As a game design student, my enthrallment with gaming is typically attributed to my educational path; people say “oh, that makes sense” when they learn that my fascination with gaming has turned into a professional focus. However, when I state that I enjoy the competitive facet and culture of gaming, the response is typically “why?” — or more specifically “oh, you’re one of those people,” due to the fact that a majority of my friends are gamers themselves. Being a competitive gaming enthusiast is easier to explain to someone who is not familiar with gaming culture at all, as those unfamiliar with the concept are satisfied when I equate it to being a fan of any other sport; “You enjoy watching baseball even though you don’t play it,” is more readily accepted as a valid comparison to them.
It’s not nearly as easy to explain it to some of my gamer friends, who accuse me of being “a little too hardcore.” The play-to-win mentality is painted in direct contrast to the play-to-enjoy mentality; play-to-learn applies to both sides, but is generally considered to be a third category in and of itself. Casual gamers perceive play-to-win as “I can’t have fun, I’m trying to win” or “I only have fun when I’m winning,” — the attitude of the stereotypical uptight, “too-intense” tournament gamer. Competitive gamers are considered smoldering balls of rage, incapable of enjoying a game long enough to remember why they wanted to play it in the first place. This sort of profiling also occurs in the other direction, perverting the moderate “winning isn’t everything” approach to gaming into the mantra of scrubs and gimps — demographics admonished as undeserving of consideration or respect.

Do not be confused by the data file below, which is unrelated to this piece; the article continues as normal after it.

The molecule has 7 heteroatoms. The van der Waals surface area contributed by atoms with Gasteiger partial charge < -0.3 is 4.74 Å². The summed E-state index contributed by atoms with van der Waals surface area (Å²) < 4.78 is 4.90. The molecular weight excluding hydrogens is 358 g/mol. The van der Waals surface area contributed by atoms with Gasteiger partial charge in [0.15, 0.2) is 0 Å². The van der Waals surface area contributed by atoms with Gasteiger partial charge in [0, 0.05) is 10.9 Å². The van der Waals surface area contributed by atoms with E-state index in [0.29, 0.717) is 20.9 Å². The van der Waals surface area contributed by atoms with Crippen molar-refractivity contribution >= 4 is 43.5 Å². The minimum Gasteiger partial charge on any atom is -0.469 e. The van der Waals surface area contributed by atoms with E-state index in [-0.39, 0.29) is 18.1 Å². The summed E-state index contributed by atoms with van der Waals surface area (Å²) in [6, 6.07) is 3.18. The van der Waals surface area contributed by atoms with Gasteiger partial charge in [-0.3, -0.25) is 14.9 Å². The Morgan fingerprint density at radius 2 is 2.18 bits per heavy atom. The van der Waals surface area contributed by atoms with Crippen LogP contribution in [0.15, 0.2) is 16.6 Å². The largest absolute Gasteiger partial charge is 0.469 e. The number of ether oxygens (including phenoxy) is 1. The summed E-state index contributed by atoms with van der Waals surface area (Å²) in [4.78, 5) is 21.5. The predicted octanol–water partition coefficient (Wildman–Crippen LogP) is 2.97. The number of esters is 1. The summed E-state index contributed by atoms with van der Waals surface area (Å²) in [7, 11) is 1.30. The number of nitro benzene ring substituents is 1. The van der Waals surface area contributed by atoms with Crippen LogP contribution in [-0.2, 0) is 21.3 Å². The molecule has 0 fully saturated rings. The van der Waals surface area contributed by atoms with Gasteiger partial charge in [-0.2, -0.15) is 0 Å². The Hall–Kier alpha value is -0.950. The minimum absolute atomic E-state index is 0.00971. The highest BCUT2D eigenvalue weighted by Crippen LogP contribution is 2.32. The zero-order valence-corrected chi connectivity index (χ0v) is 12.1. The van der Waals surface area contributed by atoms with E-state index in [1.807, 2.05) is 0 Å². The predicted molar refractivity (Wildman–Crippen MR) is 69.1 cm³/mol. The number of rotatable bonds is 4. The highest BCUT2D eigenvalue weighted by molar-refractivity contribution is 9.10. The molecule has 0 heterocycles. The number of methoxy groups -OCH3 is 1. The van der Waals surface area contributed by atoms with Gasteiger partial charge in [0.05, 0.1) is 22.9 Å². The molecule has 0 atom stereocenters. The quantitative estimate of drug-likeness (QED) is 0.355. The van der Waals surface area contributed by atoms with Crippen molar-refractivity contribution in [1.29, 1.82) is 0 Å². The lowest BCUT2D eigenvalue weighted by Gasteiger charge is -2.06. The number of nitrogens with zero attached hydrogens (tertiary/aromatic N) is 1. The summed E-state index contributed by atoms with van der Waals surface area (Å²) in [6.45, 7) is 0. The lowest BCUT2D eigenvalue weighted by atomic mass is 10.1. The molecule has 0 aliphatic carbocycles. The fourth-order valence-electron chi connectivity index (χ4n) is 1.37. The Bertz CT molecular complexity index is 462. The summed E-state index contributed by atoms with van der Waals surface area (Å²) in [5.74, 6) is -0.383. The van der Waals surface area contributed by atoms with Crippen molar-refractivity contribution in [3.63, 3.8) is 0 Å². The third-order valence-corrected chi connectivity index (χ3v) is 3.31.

Finding the moderate path in this divide is no easy task. Creating and maintaining a system that rewards casual gamers while compensating avid fans for their investment and dedication is a nightmare that haunts content designers and engineers alike. Some would say that there is no way to achieve a happy medium; that there is no amount of compartmentalizing, no leaderboard algorithm, no match pairing system that could prevent a casual fan from losing interest after being eviscerated at the hands of a more competitive player.
The human element is the key to bridging the gap between communities; a single word of encouragement or advice is capable of teaching a new player far more than any tutorial could, fostering growth in individual players of all skill levels and thus strengthening the community as a whole. An active, enthusiastic community is capable of increasing a title’s longevity by years, even decades.
A community capable of keeping a game alive for so long does not necessarily need to be competitive or hardcore in order to do so. While it stands to reason that the players who stick with a game for years are going to be heavily invested in said game, attracting new players is as much a necessity for the players of a game as it is for the developer.
Without pulling in fresh new faces, gaming communities grow into cynical clusters of malcontents — devoid of wonder and brimming with entitlement. This is especially evident in the case of MMO communities, where players burn out daily when a highly anticipated new patch or expansion doesn’t reignite the passion they started the game with. When Square-Enix released the Wings of the Goddess expansion for FFXI: Online, the lack of new melee jobs or worthwhile end-game content sent me packing, eventually finding my new home in the Smash Bros. community.